While Indonesian Muslims have been advised to avoid praying in large groups, mosques remain open.
In some rural areas, villagers say they have formed taskforces to implement social distancing and hygiene measures while continuing to pray.
Shabbarin Syakur, an activist with the Islamist group Majelis Mujahidin, in Cemani village in Sukoharjo District’s Central Java Province, said almost all of the 30 mosques in his town are still open for group prayers like Friday prayers.
“Last night I went to my big mosque with other one hundred people to do Tarawih, or night praying, in Ramadan. I am not scared or afraid because we are living in a green zone and we also do a Covid-19 protocol in the mosque,” he said.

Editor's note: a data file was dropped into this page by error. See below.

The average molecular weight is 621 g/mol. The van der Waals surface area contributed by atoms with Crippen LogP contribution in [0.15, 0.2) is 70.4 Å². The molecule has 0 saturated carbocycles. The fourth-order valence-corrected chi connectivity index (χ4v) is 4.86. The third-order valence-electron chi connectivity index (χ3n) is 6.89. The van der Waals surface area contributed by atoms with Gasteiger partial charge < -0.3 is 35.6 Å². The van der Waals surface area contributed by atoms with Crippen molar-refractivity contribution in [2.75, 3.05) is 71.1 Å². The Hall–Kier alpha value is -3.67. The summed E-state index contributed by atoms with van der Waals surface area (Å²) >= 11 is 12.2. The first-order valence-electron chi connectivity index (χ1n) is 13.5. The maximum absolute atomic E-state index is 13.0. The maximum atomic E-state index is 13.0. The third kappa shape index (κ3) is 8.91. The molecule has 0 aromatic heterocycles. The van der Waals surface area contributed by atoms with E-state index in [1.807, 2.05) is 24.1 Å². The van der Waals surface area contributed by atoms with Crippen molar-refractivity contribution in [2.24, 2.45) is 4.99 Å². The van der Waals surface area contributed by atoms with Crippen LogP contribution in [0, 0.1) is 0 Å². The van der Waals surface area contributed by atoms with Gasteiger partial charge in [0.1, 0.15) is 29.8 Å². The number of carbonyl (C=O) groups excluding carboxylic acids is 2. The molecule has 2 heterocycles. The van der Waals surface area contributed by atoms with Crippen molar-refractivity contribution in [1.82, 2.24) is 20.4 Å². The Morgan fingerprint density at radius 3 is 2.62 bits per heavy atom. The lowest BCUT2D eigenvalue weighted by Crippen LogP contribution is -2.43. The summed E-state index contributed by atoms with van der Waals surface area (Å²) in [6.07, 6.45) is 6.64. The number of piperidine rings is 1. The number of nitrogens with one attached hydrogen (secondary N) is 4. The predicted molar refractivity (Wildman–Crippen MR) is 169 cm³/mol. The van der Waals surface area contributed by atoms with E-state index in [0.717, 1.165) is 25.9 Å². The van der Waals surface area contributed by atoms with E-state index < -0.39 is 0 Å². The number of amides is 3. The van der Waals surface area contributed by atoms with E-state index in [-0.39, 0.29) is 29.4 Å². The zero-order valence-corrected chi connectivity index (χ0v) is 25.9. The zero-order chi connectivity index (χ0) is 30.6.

A green zone is an area that has no confirmed cases of coronavirus, but are under surveillance.
Shabbarin said that villagers have formed a taskforce in every mosque and provide soap and water to wash hands before entering, spray disinfectant and hand out masks. They ensure worshipers form a line line and keep a safe distance apart while praying inside the mosque.
“At the same time we also shortened the praying duration, erasing Imam’s speech, and breaking fast together in the mosque,” he said.
“The situation here in the villages are different than in Jakarta. So we educate villagers that they don’t really need to be panic or scared. Instead we educate them on how to be safe and secure themselves by understanding Covid-19 protocol in our mosque. So we can still do fasting month in Ramadan in peacefully,” he said.